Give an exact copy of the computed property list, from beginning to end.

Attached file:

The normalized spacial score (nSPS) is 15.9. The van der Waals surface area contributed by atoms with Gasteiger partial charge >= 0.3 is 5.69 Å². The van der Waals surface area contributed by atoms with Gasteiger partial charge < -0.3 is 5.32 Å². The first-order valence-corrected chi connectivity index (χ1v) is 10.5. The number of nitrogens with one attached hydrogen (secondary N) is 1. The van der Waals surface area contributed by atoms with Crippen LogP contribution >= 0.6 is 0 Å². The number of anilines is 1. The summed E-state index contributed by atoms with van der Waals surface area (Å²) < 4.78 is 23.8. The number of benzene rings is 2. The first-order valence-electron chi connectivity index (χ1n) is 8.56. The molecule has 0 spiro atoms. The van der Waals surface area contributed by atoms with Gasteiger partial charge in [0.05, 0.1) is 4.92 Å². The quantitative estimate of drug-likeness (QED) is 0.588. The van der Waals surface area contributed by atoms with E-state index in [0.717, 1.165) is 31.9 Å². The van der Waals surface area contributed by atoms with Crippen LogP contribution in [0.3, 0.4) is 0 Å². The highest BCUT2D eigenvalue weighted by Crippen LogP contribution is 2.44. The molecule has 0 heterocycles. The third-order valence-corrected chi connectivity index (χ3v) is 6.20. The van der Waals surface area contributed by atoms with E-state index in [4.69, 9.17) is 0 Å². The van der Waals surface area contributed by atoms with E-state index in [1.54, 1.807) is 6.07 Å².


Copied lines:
The normalized spacial score (nSPS) is 15.9. The van der Waals surface area contributed by atoms with Gasteiger partial charge >= 0.3 is 5.69 Å². The van der Waals surface area contributed by atoms with Gasteiger partial charge < -0.3 is 5.32 Å². The first-order valence-corrected chi connectivity index (χ1v) is 10.5. The number of nitrogens with one attached hydrogen (secondary N) is 1. The van der Waals surface area contributed by atoms with Crippen LogP contribution >= 0.6 is 0 Å². The number of anilines is 1. The summed E-state index contributed by atoms with van der Waals surface area (Å²) < 4.78 is 23.8. The number of benzene rings is 2. The first-order valence-electron chi connectivity index (χ1n) is 8.56. The molecule has 0 spiro atoms. The van der Waals surface area contributed by atoms with Gasteiger partial charge in [0.05, 0.1) is 4.92 Å². The quantitative estimate of drug-likeness (QED) is 0.588. The van der Waals surface area contributed by atoms with E-state index in [0.717, 1.165) is 31.9 Å². The van der Waals surface area contributed by atoms with Crippen LogP contribution in [0.3, 0.4) is 0 Å². The highest BCUT2D eigenvalue weighted by Crippen LogP contribution is 2.44. The molecule has 0 heterocycles. The third-order valence-corrected chi connectivity index (χ3v) is 6.20. The van der Waals surface area contributed by atoms with E-state index in [4.69, 9.17) is 0 Å². The van der Waals surface area contributed by atoms with E-state index in [1.54, 1.807) is 6.07 Å².